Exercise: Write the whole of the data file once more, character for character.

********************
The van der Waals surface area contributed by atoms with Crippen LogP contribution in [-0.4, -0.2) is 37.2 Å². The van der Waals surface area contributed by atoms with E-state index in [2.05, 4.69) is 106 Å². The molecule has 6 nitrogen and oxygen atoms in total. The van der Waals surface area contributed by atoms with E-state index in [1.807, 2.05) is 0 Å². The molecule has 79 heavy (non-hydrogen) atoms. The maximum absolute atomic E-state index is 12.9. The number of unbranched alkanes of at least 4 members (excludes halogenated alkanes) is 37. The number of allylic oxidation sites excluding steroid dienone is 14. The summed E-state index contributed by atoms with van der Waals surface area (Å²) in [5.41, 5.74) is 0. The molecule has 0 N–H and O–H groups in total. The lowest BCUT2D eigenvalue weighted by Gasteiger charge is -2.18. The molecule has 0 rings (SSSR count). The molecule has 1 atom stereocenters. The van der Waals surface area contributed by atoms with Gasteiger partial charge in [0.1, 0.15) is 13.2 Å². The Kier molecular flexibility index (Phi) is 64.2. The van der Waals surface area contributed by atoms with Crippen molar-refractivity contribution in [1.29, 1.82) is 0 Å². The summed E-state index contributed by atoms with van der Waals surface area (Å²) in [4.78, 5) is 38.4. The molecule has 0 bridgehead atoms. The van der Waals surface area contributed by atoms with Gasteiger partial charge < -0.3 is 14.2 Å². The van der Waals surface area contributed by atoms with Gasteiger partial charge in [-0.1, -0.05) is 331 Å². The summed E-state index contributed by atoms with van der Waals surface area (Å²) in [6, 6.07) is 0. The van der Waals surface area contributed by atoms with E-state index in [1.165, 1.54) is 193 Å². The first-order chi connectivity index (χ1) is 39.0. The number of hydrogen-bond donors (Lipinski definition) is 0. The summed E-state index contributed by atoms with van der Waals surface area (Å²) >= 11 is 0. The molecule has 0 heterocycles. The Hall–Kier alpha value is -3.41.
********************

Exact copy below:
The van der Waals surface area contributed by atoms with Crippen LogP contribution in [-0.4, -0.2) is 37.2 Å². The van der Waals surface area contributed by atoms with E-state index in [2.05, 4.69) is 106 Å². The molecule has 6 nitrogen and oxygen atoms in total. The van der Waals surface area contributed by atoms with E-state index in [1.807, 2.05) is 0 Å². The molecule has 79 heavy (non-hydrogen) atoms. The maximum absolute atomic E-state index is 12.9. The number of unbranched alkanes of at least 4 members (excludes halogenated alkanes) is 37. The number of allylic oxidation sites excluding steroid dienone is 14. The summed E-state index contributed by atoms with van der Waals surface area (Å²) in [5.41, 5.74) is 0. The molecule has 0 N–H and O–H groups in total. The lowest BCUT2D eigenvalue weighted by Gasteiger charge is -2.18. The molecule has 0 rings (SSSR count). The molecule has 1 atom stereocenters. The van der Waals surface area contributed by atoms with Gasteiger partial charge in [0.1, 0.15) is 13.2 Å². The Kier molecular flexibility index (Phi) is 64.2. The van der Waals surface area contributed by atoms with Crippen molar-refractivity contribution in [1.29, 1.82) is 0 Å². The summed E-state index contributed by atoms with van der Waals surface area (Å²) in [4.78, 5) is 38.4. The molecule has 0 bridgehead atoms. The van der Waals surface area contributed by atoms with Gasteiger partial charge < -0.3 is 14.2 Å². The van der Waals surface area contributed by atoms with Gasteiger partial charge in [-0.1, -0.05) is 331 Å². The summed E-state index contributed by atoms with van der Waals surface area (Å²) in [6, 6.07) is 0. The van der Waals surface area contributed by atoms with E-state index in [1.165, 1.54) is 193 Å². The first-order chi connectivity index (χ1) is 39.0. The number of hydrogen-bond donors (Lipinski definition) is 0. The summed E-state index contributed by atoms with van der Waals surface area (Å²) >= 11 is 0. The molecule has 0 heterocycles. The Hall–Kier alpha value is -3.41.